What I remember most about that first stop was how he asked me, “Where are you headed?” Not, “License, registration, and proof of insurance, please.” But, “Where are you headed?”
“Western Washington University,” I reply.
“Oh, you must be headed up there to play ball.”
“Why yes,” I reply.

I’m not headed up there to play ball. In fact, I’ve never played ball. I’m just big and black. And when you’re big and black, everybody thinks you play ball. So rather than disappoint them, I just say yes and pray they don’t ask what position.

Speaking of positions, I’m not built for this one either. In fact, having spent the last eighteen years, nine months, and sixteen days riding around in cars with nothing but white people, I can say with some certainty that not once had an officer pulled us over and opened with “Where are you headed?”

Did I miss something in driver’s ed? Like the law that says you have to be headed someplace. Because if that’s the case, somebody might want to tell my out-for-a-leisurely-drive, destination unknown father.

I hate driving. Especially freeway driving. Unfortunately, there are 125 miles and five counties of freeway separating our house from Western Washington University to the north. Only here, unlike in slave times, heading north. Not so good. In fact, here, the deeper north I’d go, the more of these questionable stops I’d seem to encounter.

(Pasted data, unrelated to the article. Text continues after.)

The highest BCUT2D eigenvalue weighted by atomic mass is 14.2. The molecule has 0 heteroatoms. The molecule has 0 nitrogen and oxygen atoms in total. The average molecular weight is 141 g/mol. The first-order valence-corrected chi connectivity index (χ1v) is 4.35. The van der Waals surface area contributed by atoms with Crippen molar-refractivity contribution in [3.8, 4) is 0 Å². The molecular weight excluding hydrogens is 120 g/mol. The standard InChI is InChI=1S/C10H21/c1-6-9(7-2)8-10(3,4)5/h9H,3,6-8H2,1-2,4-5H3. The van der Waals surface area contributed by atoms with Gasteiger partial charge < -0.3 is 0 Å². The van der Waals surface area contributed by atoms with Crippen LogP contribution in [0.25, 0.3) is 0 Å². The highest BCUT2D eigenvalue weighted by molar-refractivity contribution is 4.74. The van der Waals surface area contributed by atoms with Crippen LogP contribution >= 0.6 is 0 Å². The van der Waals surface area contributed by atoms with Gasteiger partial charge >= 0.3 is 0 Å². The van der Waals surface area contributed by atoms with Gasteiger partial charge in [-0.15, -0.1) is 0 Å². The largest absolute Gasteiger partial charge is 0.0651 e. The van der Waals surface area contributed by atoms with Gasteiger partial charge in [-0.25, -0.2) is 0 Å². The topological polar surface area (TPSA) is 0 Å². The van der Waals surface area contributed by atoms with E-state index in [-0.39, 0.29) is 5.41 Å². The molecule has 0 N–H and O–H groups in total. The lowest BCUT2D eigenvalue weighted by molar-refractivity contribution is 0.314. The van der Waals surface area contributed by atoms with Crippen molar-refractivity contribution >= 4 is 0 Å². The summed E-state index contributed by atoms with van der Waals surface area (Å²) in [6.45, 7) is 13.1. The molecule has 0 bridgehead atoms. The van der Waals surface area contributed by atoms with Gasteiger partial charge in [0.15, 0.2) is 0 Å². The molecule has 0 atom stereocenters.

Only instead of Harriet Tubman guiding my way up the interstate, it’s just me, Amy Grant, Dashboard Jesus, and a Big Gulp. I thought the same thing. In what world doesn’t the holy trinity of Amy Grant, Dashboard Jesus, and a Big Gulp guarantee safe passage? That would be my world — the world where, for the first time in my life, I find myself being pulled over, repeatedly.

Though not for speeding! No, I’m being pulled over for everything but speeding — for driving too close to the shoulder and/or lane divider. For weaving, yet within my own lane. For driving a vehicle resembling someone else’s vehicle. For no explanation at all.

Then, of course, there were my lights: tail lights, brake lights, blinkers, headlights, running lights. It didn’t matter what kind of lights. Once I crossed into the Deep North, you can bet if there was an officer within four lanes of me, I had a light out. At least until I pulled into the nearest service station, where, and with one exception, all the lights in question had healed themselves.

First Stop
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